Arks, Sharks and Whales: Navigating a world in flux,
by Jonathan Wood.
Global politics is entering uncharted waters. The post-Cold War liberal world order crafted by the US, Europe and their allies, which provides the framework for multinational enterprise, is increasingly threatened by both external and internal challengers.
Externally, major powers are promoting alternate visions of world order. A new global economy has emerged from rapid growth in the developing world, where large economies like China and India, or regions like sub-Saharan Africa and Southeast Asia, lead trade and investment opportunity. These economies now account for majorities of global output, investment and internet usage. They are actively contesting the military primacy, institutional dominance, and ideological attractiveness of the West, and constructing rival relationships as necessary to support and advance their interests. The ambition of an international rule of law is succumbing to nationalist ‘facts on the ground’.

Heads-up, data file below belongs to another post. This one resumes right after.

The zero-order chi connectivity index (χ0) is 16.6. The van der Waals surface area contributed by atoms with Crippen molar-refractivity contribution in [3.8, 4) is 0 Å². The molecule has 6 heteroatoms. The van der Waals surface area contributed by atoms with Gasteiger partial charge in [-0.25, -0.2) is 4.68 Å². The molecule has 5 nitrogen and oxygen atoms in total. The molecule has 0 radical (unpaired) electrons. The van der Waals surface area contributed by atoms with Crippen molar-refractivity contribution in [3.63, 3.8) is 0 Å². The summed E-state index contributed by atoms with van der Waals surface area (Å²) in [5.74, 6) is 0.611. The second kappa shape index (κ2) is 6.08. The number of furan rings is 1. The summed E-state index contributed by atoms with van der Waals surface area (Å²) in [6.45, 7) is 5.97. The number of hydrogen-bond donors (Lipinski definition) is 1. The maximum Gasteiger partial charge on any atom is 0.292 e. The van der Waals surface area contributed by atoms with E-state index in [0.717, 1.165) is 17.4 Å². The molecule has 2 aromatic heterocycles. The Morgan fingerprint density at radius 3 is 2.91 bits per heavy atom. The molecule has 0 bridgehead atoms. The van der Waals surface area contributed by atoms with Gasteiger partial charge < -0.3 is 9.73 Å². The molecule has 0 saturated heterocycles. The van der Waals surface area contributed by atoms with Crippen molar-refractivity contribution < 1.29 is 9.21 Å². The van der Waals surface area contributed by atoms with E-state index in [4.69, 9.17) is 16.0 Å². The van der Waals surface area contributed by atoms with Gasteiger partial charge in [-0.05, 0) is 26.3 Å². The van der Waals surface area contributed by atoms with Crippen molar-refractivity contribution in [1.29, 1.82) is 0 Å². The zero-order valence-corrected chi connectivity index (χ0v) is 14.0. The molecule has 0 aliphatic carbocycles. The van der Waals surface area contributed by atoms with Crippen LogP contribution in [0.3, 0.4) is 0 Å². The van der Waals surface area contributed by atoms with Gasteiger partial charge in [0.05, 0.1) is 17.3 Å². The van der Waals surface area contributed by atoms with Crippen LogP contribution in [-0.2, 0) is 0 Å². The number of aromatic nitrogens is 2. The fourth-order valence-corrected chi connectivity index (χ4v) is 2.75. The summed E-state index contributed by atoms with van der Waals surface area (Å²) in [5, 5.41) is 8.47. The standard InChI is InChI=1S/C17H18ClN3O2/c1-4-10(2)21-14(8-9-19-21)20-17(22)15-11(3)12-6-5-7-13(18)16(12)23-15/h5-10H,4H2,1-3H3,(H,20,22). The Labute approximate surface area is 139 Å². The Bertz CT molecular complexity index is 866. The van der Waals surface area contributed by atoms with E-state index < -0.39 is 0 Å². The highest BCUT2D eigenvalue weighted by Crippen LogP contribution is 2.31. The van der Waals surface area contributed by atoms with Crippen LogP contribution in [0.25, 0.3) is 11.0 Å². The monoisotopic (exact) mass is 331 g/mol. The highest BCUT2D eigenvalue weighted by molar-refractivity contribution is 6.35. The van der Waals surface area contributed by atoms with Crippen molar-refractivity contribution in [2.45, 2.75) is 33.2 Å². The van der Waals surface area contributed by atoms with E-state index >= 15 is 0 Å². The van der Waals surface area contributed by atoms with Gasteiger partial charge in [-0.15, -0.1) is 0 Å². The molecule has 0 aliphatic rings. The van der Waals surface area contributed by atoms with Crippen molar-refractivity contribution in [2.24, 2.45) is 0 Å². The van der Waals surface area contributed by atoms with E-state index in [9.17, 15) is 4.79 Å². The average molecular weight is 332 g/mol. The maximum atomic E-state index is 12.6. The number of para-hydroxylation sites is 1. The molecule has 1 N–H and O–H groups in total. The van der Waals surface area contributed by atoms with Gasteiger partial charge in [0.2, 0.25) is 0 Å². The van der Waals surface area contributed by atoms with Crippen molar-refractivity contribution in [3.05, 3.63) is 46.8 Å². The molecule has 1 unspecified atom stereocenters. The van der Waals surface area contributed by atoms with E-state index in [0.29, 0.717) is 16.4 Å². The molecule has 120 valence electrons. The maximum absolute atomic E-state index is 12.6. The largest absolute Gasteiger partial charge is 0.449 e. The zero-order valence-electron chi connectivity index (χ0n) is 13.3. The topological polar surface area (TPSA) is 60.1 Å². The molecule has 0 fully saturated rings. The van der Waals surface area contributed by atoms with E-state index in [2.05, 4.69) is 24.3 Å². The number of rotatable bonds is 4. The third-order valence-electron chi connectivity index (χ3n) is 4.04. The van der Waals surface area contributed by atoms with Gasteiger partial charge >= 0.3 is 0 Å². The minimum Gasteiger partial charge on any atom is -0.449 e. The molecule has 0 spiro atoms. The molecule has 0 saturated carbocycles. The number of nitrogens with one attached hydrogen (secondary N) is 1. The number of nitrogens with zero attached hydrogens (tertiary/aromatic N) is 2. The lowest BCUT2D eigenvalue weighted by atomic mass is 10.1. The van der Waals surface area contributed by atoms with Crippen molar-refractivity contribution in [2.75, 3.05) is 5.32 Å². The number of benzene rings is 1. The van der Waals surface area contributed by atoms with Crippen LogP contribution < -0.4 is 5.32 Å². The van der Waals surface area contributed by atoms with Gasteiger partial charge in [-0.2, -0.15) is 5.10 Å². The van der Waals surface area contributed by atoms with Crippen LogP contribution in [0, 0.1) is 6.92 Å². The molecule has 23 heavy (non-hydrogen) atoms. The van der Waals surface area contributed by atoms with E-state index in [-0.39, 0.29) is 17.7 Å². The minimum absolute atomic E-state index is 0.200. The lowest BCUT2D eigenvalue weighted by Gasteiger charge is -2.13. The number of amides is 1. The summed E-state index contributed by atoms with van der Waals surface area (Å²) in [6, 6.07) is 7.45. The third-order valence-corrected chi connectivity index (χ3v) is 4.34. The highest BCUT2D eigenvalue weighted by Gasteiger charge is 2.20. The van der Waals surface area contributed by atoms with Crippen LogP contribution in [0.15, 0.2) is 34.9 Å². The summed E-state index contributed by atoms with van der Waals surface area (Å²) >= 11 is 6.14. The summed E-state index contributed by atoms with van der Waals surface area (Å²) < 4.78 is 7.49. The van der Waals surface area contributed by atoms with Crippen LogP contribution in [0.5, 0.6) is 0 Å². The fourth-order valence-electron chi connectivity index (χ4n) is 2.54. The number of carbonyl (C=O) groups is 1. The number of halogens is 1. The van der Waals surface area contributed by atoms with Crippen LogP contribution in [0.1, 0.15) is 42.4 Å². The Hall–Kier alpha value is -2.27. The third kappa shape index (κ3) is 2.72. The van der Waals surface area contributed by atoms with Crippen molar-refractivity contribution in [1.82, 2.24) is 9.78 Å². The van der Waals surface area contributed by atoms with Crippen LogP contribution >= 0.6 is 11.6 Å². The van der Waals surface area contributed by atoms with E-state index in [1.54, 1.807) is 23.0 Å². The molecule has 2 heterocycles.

Internally, Western political populism is questioning the viability and durability of the liberal world order. The recent success of nationalist, isolationist and protectionist movements in the US and Europe, often fringed with xenophobic factions, has depleted political support for global trade, foreign aid, and costly military commitments. The rarefied benefits of international institutions to peace and prosperity have manifestly paled in comparison to the tangible costs for workers and communities across the Western world.
While post-Cold War assumptions are fading away, the contours of the next world order are still being negotiated. The global public goods that facilitated the rise of international business – geopolitical stability, trade and investment liberalisation, democratisation – are getting scarcer. Rapid technological advance is disrupting industries, identities and ideas.